We watched him interact over many years on behalf of the community in a common-sense, practical manner rarely practiced in these parts. He was most compassionate and yet got the job done while listening to all sides.
My wish is that other leaders would take a look at his manner and adopt this posture. NYC desperately needs doers today.
Today I will make a donation in his name to the Bowery Mission.
I will make an effort to relate to folk as he did, an inspiration to us all. He will be missed; he made his mark for all.
To the editor,
Thanks so much for printing this tribute to Anthony.
There was much about him I didn’t know and Anthony and I worked together on CERT since its beginning and worked on the Community Board for years and years. He always kept his eye on the business at hand so I never knew about his many travels or that the both of us did the huge Italian Christmas Eve celebrations.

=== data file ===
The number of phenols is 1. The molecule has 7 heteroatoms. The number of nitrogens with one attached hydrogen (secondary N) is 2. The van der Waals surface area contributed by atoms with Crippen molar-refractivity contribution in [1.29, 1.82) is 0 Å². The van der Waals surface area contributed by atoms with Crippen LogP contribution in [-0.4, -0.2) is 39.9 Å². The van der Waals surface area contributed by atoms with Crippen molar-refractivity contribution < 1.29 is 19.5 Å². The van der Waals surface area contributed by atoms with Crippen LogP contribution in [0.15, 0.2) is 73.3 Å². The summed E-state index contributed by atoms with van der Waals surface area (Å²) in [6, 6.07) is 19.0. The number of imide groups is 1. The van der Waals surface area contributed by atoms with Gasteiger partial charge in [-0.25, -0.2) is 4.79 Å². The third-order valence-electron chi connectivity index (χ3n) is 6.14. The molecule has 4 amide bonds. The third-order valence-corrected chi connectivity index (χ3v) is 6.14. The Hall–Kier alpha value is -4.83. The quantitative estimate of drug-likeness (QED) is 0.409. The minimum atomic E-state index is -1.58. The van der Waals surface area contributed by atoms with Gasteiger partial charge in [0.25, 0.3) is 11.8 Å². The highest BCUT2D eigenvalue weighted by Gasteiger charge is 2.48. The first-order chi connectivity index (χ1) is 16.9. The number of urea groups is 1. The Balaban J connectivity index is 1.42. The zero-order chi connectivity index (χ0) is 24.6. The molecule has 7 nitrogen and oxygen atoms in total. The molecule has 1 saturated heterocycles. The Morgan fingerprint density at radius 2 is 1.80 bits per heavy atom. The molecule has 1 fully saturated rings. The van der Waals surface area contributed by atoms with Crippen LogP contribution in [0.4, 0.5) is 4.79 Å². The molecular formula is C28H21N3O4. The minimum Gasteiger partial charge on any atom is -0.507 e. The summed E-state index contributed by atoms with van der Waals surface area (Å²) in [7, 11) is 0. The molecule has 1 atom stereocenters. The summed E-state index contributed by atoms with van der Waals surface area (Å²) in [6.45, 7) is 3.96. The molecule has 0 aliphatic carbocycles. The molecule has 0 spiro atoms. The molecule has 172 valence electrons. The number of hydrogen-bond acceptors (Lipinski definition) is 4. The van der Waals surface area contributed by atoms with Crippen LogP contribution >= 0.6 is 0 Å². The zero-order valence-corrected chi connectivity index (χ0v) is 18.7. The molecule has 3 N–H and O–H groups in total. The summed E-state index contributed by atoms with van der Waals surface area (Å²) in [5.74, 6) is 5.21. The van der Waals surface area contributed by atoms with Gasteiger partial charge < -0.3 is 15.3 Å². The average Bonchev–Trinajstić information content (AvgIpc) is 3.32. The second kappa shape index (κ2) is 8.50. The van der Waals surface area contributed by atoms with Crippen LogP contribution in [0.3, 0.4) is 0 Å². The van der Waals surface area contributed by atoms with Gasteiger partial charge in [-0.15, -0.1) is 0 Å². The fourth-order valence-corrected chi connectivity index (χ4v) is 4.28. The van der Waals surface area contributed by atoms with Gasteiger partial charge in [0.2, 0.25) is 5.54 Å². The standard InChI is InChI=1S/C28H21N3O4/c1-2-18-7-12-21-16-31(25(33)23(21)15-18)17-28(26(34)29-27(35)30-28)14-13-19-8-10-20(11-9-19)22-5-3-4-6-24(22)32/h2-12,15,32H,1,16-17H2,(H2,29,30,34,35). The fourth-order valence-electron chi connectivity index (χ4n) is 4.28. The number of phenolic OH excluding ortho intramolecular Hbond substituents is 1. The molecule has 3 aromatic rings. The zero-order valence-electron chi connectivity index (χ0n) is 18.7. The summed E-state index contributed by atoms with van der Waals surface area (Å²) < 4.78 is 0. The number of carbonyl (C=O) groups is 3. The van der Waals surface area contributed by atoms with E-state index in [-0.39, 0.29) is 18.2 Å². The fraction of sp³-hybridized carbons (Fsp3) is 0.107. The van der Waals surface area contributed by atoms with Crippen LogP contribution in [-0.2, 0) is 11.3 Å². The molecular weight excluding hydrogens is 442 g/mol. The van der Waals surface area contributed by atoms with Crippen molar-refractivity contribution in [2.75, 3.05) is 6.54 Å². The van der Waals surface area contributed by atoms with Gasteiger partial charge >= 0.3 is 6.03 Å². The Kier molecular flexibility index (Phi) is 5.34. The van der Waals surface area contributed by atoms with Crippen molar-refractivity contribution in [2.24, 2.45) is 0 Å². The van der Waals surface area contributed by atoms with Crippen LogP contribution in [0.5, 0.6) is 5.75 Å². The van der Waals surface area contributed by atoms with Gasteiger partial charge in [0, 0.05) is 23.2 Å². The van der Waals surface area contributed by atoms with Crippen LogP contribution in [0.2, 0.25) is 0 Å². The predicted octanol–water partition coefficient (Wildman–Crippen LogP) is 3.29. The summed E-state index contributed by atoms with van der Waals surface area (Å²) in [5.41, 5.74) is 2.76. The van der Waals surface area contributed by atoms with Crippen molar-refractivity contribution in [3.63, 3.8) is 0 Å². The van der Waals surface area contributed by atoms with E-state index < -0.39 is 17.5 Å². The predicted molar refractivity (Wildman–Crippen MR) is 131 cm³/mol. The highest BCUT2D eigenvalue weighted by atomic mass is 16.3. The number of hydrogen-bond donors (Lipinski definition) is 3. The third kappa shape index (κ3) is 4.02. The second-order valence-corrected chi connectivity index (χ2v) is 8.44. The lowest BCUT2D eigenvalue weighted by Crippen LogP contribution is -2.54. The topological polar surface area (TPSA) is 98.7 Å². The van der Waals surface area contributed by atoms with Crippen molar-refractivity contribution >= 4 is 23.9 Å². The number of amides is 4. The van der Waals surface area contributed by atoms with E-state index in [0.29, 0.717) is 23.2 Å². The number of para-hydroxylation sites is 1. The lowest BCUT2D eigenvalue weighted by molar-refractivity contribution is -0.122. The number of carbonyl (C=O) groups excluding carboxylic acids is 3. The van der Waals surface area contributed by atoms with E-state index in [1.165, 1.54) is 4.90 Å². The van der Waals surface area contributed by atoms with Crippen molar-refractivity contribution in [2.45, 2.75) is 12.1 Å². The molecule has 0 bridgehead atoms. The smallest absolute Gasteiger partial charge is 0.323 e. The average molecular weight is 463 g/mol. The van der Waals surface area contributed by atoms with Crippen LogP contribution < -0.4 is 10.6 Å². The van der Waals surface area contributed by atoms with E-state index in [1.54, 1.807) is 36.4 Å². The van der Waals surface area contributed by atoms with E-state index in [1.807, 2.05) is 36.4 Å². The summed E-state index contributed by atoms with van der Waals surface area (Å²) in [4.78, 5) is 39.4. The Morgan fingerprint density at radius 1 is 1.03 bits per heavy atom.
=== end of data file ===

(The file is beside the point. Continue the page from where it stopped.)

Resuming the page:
It’s comforting to know amid all that he suffered in his long battle with cancer that he also had a loving wife and family around him. R.I.P Anthony.
You led a good life and you did good for so many others.
Jean Bergantini Grillo, former Team Chief, Tribeca CERT
Public Member CB 1
Eyes to the Sky
January 4 – 17, 2021
Early nightfall and late sunup beckon to stargazers before days lengthen
The last of the longest nights of the year are bookended by planet Venus taking final bows in early morning twilight in the southeast and planets Jupiter and Saturn poised at the edge of the southwest skyline in afternoon dusk. The latest sunrises of the year – 7:20am through January 10 – and early sunsets, around 4:40pm, motivate this stargazer to greet starry skies, mostly in short jaunts or from a window or balcony, during morning darkness and half-light, 6am to 6:50am, and in the afternoon from just after 5pm – 5:40. To read more…